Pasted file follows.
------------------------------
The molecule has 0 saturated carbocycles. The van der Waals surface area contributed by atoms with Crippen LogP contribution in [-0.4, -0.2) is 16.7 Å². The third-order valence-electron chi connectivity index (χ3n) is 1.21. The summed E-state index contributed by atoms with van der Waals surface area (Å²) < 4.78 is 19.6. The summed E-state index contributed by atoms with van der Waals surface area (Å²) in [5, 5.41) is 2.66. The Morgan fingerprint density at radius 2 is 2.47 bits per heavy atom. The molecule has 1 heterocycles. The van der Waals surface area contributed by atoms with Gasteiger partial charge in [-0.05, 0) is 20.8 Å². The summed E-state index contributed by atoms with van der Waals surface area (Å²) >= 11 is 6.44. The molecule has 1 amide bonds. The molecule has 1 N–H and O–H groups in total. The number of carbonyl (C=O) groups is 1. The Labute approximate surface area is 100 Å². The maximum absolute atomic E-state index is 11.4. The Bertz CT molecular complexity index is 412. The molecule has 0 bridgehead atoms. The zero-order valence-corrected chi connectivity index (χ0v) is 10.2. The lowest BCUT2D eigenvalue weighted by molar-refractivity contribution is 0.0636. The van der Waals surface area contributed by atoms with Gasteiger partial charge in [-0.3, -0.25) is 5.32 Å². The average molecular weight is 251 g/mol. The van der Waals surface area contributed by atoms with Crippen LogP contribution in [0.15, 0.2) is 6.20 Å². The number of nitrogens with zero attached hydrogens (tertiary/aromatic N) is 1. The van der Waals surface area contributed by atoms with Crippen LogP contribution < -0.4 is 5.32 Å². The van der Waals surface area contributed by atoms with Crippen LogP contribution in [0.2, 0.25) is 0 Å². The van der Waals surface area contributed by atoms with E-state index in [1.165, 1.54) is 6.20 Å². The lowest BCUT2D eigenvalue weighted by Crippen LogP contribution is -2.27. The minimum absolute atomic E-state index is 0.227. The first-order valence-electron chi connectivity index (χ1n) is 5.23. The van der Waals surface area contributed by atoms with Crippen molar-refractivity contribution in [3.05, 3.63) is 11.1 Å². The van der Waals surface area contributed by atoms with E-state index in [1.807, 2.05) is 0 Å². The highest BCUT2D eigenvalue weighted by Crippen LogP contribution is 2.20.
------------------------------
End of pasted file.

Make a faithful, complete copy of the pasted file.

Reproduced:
The molecule has 0 saturated carbocycles. The van der Waals surface area contributed by atoms with Crippen LogP contribution in [-0.4, -0.2) is 16.7 Å². The third-order valence-electron chi connectivity index (χ3n) is 1.21. The summed E-state index contributed by atoms with van der Waals surface area (Å²) < 4.78 is 19.6. The summed E-state index contributed by atoms with van der Waals surface area (Å²) in [5, 5.41) is 2.66. The Morgan fingerprint density at radius 2 is 2.47 bits per heavy atom. The molecule has 1 heterocycles. The van der Waals surface area contributed by atoms with Gasteiger partial charge in [-0.05, 0) is 20.8 Å². The summed E-state index contributed by atoms with van der Waals surface area (Å²) >= 11 is 6.44. The molecule has 1 amide bonds. The molecule has 1 N–H and O–H groups in total. The number of carbonyl (C=O) groups is 1. The Labute approximate surface area is 100 Å². The maximum absolute atomic E-state index is 11.4. The Bertz CT molecular complexity index is 412. The molecule has 0 bridgehead atoms. The zero-order valence-corrected chi connectivity index (χ0v) is 10.2. The lowest BCUT2D eigenvalue weighted by molar-refractivity contribution is 0.0636. The van der Waals surface area contributed by atoms with Gasteiger partial charge in [-0.3, -0.25) is 5.32 Å². The average molecular weight is 251 g/mol. The van der Waals surface area contributed by atoms with Crippen LogP contribution in [0.15, 0.2) is 6.20 Å². The number of nitrogens with zero attached hydrogens (tertiary/aromatic N) is 1. The van der Waals surface area contributed by atoms with Crippen LogP contribution < -0.4 is 5.32 Å². The van der Waals surface area contributed by atoms with Crippen LogP contribution in [0.2, 0.25) is 0 Å². The van der Waals surface area contributed by atoms with E-state index in [1.165, 1.54) is 6.20 Å². The lowest BCUT2D eigenvalue weighted by Crippen LogP contribution is -2.27. The minimum absolute atomic E-state index is 0.227. The first-order valence-electron chi connectivity index (χ1n) is 5.23. The van der Waals surface area contributed by atoms with Crippen molar-refractivity contribution in [3.05, 3.63) is 11.1 Å². The van der Waals surface area contributed by atoms with E-state index in [1.807, 2.05) is 0 Å². The highest BCUT2D eigenvalue weighted by Crippen LogP contribution is 2.20.